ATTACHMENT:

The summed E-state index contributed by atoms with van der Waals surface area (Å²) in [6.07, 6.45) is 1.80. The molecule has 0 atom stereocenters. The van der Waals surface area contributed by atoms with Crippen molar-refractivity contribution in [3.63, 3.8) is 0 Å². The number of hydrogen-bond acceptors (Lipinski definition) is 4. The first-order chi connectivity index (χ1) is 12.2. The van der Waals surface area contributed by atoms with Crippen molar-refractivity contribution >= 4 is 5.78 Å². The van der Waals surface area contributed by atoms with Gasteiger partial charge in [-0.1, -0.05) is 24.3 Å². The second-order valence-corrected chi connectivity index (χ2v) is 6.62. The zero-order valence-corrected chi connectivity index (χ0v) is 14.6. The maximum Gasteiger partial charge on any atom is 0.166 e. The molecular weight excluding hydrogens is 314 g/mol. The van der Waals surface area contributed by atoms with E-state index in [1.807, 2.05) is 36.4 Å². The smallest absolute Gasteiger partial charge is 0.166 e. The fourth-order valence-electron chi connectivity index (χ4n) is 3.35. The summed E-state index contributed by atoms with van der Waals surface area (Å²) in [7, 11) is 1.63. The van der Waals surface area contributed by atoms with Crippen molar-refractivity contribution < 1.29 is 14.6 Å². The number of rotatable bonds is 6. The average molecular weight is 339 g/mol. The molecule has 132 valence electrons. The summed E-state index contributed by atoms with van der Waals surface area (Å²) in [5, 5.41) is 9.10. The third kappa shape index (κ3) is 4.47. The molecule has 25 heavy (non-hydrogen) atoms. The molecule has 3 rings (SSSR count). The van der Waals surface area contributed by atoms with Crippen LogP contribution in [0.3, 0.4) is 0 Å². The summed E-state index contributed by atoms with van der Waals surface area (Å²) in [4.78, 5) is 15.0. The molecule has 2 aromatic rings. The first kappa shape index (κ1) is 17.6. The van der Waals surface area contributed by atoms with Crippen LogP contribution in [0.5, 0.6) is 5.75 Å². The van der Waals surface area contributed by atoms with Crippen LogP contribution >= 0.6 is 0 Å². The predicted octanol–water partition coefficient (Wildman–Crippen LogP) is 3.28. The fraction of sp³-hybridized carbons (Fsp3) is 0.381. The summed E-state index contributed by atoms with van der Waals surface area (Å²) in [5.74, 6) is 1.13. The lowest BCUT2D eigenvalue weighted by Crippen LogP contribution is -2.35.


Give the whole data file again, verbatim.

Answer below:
The summed E-state index contributed by atoms with van der Waals surface area (Å²) in [6.07, 6.45) is 1.80. The molecule has 0 atom stereocenters. The van der Waals surface area contributed by atoms with Crippen molar-refractivity contribution in [3.63, 3.8) is 0 Å². The number of hydrogen-bond acceptors (Lipinski definition) is 4. The first-order chi connectivity index (χ1) is 12.2. The van der Waals surface area contributed by atoms with Crippen molar-refractivity contribution >= 4 is 5.78 Å². The van der Waals surface area contributed by atoms with Gasteiger partial charge in [-0.1, -0.05) is 24.3 Å². The second-order valence-corrected chi connectivity index (χ2v) is 6.62. The zero-order valence-corrected chi connectivity index (χ0v) is 14.6. The maximum Gasteiger partial charge on any atom is 0.166 e. The molecular weight excluding hydrogens is 314 g/mol. The van der Waals surface area contributed by atoms with E-state index in [1.807, 2.05) is 36.4 Å². The smallest absolute Gasteiger partial charge is 0.166 e. The fourth-order valence-electron chi connectivity index (χ4n) is 3.35. The summed E-state index contributed by atoms with van der Waals surface area (Å²) in [7, 11) is 1.63. The van der Waals surface area contributed by atoms with Crippen molar-refractivity contribution < 1.29 is 14.6 Å². The number of rotatable bonds is 6. The average molecular weight is 339 g/mol. The molecule has 132 valence electrons. The summed E-state index contributed by atoms with van der Waals surface area (Å²) in [5, 5.41) is 9.10. The third kappa shape index (κ3) is 4.47. The molecule has 25 heavy (non-hydrogen) atoms. The molecule has 3 rings (SSSR count). The van der Waals surface area contributed by atoms with Crippen LogP contribution in [0.3, 0.4) is 0 Å². The summed E-state index contributed by atoms with van der Waals surface area (Å²) in [4.78, 5) is 15.0. The molecule has 2 aromatic rings. The first kappa shape index (κ1) is 17.6. The van der Waals surface area contributed by atoms with Crippen LogP contribution in [0.5, 0.6) is 5.75 Å². The van der Waals surface area contributed by atoms with Crippen LogP contribution >= 0.6 is 0 Å². The predicted octanol–water partition coefficient (Wildman–Crippen LogP) is 3.28. The fraction of sp³-hybridized carbons (Fsp3) is 0.381. The summed E-state index contributed by atoms with van der Waals surface area (Å²) in [5.74, 6) is 1.13. The lowest BCUT2D eigenvalue weighted by Crippen LogP contribution is -2.35.